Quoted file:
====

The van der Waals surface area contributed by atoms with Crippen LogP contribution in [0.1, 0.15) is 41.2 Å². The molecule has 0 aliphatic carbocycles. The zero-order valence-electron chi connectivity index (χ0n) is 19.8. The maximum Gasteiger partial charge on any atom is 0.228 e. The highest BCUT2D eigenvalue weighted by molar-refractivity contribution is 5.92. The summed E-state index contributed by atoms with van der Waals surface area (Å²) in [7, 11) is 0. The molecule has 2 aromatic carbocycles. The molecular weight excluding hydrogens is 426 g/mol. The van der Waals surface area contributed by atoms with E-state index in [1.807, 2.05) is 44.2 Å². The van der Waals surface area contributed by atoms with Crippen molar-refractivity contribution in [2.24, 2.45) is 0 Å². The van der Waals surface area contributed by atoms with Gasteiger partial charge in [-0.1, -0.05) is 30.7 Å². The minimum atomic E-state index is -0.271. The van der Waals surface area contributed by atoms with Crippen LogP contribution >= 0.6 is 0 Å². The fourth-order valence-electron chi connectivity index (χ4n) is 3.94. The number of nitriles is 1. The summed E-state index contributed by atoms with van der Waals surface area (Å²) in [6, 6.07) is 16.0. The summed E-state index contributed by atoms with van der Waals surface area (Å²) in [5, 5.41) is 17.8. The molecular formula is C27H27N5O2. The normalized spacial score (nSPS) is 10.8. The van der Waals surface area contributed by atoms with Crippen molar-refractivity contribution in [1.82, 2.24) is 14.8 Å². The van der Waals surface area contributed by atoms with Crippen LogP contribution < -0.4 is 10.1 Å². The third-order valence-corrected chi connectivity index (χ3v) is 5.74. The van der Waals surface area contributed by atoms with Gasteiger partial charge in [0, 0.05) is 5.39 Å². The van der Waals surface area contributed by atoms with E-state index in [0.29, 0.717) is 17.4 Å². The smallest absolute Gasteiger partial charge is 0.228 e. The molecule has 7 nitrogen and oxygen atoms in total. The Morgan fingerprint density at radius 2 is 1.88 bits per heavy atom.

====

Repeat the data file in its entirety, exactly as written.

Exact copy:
The van der Waals surface area contributed by atoms with Crippen LogP contribution in [0.1, 0.15) is 41.2 Å². The molecule has 0 aliphatic carbocycles. The zero-order valence-electron chi connectivity index (χ0n) is 19.8. The maximum Gasteiger partial charge on any atom is 0.228 e. The highest BCUT2D eigenvalue weighted by molar-refractivity contribution is 5.92. The summed E-state index contributed by atoms with van der Waals surface area (Å²) in [7, 11) is 0. The molecule has 2 aromatic carbocycles. The molecular weight excluding hydrogens is 426 g/mol. The van der Waals surface area contributed by atoms with E-state index in [1.807, 2.05) is 44.2 Å². The van der Waals surface area contributed by atoms with Crippen molar-refractivity contribution in [2.24, 2.45) is 0 Å². The van der Waals surface area contributed by atoms with Gasteiger partial charge in [-0.1, -0.05) is 30.7 Å². The minimum atomic E-state index is -0.271. The van der Waals surface area contributed by atoms with Crippen LogP contribution >= 0.6 is 0 Å². The fourth-order valence-electron chi connectivity index (χ4n) is 3.94. The number of nitriles is 1. The summed E-state index contributed by atoms with van der Waals surface area (Å²) in [6, 6.07) is 16.0. The summed E-state index contributed by atoms with van der Waals surface area (Å²) in [5, 5.41) is 17.8. The molecular formula is C27H27N5O2. The normalized spacial score (nSPS) is 10.8. The van der Waals surface area contributed by atoms with Crippen molar-refractivity contribution in [1.82, 2.24) is 14.8 Å². The van der Waals surface area contributed by atoms with Crippen LogP contribution < -0.4 is 10.1 Å². The third-order valence-corrected chi connectivity index (χ3v) is 5.74. The van der Waals surface area contributed by atoms with Gasteiger partial charge in [0, 0.05) is 5.39 Å². The van der Waals surface area contributed by atoms with E-state index in [0.29, 0.717) is 17.4 Å². The smallest absolute Gasteiger partial charge is 0.228 e. The molecule has 7 nitrogen and oxygen atoms in total. The Morgan fingerprint density at radius 2 is 1.88 bits per heavy atom.